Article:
A serial killer is targeting residents of New Orleans. It is 1919, and the Axeman is being pursued not only by Detective Lieutenant Michael Talbot, but also by his nemesis, busted former corrupt cop Luca d’Andrea. Alongside, Ida Davis, a secretary to a private detective with ambitions to be a PI herself, brings in her friend Louis Armstrong to help her solve the case.
Celestin writes so well about the food and music of the city, as well as the communities and physical places, that it made me hunger to visit. This is quite an achievement when the story concerns a real life psychotic axe killer terrorising the population. The jazz, smoke, po’ boy sandwiches, Mafia, style, and corruption all went straight to my head.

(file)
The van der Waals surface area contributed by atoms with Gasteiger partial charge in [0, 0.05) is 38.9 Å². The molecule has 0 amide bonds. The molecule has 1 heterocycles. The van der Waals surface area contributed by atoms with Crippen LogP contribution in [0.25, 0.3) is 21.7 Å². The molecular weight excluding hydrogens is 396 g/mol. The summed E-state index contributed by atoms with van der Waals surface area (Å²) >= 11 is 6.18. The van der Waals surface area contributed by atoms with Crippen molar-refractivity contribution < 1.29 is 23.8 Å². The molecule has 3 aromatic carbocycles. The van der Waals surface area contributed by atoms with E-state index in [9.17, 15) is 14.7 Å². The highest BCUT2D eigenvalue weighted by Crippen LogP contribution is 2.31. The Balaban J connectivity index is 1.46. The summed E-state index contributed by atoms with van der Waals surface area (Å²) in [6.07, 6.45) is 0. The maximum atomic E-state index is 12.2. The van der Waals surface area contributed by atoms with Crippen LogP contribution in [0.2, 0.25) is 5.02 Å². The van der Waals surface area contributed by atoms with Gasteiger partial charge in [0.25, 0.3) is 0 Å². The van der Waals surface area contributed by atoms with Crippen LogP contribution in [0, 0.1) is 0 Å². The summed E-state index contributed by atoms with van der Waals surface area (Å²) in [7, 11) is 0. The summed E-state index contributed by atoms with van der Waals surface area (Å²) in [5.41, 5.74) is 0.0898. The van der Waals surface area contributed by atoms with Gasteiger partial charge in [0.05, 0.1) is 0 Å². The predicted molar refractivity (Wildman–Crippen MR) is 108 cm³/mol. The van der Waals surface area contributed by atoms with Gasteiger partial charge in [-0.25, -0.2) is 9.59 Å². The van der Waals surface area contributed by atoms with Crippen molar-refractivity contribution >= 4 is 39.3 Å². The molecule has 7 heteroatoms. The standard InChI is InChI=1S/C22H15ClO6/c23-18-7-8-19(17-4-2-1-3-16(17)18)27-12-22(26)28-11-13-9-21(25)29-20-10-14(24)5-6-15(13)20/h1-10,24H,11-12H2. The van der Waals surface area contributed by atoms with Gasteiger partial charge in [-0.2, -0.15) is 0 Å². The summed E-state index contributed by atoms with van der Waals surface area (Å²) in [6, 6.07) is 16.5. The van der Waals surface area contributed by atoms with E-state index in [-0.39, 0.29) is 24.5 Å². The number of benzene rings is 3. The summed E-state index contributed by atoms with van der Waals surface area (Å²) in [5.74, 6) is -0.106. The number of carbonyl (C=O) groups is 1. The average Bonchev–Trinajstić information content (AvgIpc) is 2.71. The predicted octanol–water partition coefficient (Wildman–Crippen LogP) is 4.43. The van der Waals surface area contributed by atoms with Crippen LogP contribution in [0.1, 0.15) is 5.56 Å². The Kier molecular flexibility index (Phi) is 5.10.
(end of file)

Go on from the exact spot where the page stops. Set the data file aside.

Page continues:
He also explores the explosively segregated nature of the city, with different groups living alongside each other but remaining entirely separate. A very young Louis Armstrong provides a useful way for us to encounter some of the jazz, the poverty and the racial violence of the period. This is another historical crime thriller to have a real person in a fictionalised detective role (a similar one is Jed Rubenfeld’s The Interpretation of Murder, which features Freud and Jung in New York in 1909). Based on a true story, this is a very satisfying historical crime mystery – I ate it up in a single bite and was ready for more.
Review by Bethan